Bill Would Ban Low-Level Drone Flights Over Private Property in SC

State senator looking to prefile a bill to put restrictions on drones.

Columbia, SC (WLTX)  Sen. Vincent Sheheen, D-Camden, says he'll pre-file a bill in the state Senate in a few weeks to ban low-level drone flights over people's homes or private property in South Carolina.

"What I've seen over the last couple of years is a real increase in individuals buying drones just for fun, but all you have to do is have a camera on one and fly it over somebody's house or their backyard to invade their privacy. So this bill would keep that from happening," says Sheheen..

The problem got a lot of attention over the summer, when William Meredith saw a drone hovering over his backyard in Hillview, Kentucky. His daughters were in the yard, so he got his shotgun and blasted the drone out of the air. "It's an invasion of privacy," he said. "We were in our own yard. Had he been flying around and never stopped over my house, we wouldn't be having this conversation."

He was arrested and charged with firing a gun within city limits and wanton endangerment, but a judge recently threw out the charges.

Sen. Sheheen says, "We're not really trying to put people in jail because they inadvertently fly their drone over somebody's house, but you do need to have rules and regulations that would make sure that people's privacy, which is really under assault in today's world, is protected."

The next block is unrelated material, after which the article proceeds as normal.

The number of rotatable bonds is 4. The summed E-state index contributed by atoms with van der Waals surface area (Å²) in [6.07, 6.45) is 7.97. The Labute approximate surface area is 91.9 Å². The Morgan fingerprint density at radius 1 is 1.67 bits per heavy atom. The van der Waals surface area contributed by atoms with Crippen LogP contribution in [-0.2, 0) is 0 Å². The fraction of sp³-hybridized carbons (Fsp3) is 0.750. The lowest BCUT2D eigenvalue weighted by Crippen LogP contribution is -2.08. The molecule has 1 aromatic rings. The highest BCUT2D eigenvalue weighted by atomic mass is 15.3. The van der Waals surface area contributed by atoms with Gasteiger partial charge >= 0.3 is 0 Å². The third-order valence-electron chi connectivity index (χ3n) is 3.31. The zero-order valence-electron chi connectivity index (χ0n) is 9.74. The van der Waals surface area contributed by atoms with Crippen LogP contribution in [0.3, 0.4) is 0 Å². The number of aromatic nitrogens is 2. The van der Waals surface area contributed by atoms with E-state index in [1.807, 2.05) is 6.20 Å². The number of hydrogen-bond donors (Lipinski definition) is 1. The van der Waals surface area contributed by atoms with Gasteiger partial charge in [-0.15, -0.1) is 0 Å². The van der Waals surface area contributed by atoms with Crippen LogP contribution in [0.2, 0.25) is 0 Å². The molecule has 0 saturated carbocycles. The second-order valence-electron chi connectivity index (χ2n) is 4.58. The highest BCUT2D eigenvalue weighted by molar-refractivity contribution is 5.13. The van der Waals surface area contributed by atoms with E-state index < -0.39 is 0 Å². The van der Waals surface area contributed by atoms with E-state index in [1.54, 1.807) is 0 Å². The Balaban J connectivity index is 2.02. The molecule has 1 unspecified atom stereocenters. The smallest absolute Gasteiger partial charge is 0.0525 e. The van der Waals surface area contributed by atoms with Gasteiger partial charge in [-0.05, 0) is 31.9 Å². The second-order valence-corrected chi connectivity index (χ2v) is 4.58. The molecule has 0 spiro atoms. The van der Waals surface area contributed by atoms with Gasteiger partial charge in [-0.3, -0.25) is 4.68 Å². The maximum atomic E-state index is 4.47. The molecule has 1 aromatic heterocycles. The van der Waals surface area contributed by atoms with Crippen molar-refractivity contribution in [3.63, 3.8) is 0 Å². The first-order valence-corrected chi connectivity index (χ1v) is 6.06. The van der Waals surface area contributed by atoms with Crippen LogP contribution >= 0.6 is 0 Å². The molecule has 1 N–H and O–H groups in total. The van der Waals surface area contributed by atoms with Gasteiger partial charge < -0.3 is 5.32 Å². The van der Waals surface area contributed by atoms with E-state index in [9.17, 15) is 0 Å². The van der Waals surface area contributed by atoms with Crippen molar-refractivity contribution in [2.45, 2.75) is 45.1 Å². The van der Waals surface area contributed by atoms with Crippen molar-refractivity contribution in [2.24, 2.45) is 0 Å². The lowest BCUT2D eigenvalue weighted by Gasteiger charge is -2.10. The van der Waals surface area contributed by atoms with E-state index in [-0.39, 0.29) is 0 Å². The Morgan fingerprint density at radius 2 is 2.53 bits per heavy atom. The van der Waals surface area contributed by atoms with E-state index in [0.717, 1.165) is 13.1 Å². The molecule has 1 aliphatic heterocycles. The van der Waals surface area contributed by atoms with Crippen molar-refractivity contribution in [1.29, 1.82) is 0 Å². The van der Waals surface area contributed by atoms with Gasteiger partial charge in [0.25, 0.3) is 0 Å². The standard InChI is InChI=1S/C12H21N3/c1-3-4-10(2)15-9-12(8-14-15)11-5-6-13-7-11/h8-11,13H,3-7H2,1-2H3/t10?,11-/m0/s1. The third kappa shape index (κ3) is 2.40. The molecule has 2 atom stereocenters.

Eddie Adams, who flies a drone to shoot video and photos for real estate companies, says his clients always notify neighbors that a drone will be flying nearby. He says he wouldn't have a problem with the bill. "I know as a homeowner myself, I don't necessarily want anybody just flying over my house with a camera," he says.

The Federal Aviation Administration requires commercial drone operators to get a special exemption from them, requiring them to use only licensed pilots at the controls. But that's not required for people flying drones for fun. They're just supposed to keep the drones in their line of sight, fly below 400 feet, keep them away from people and planes, and the drones must weigh 55 pounds or less.

 

 


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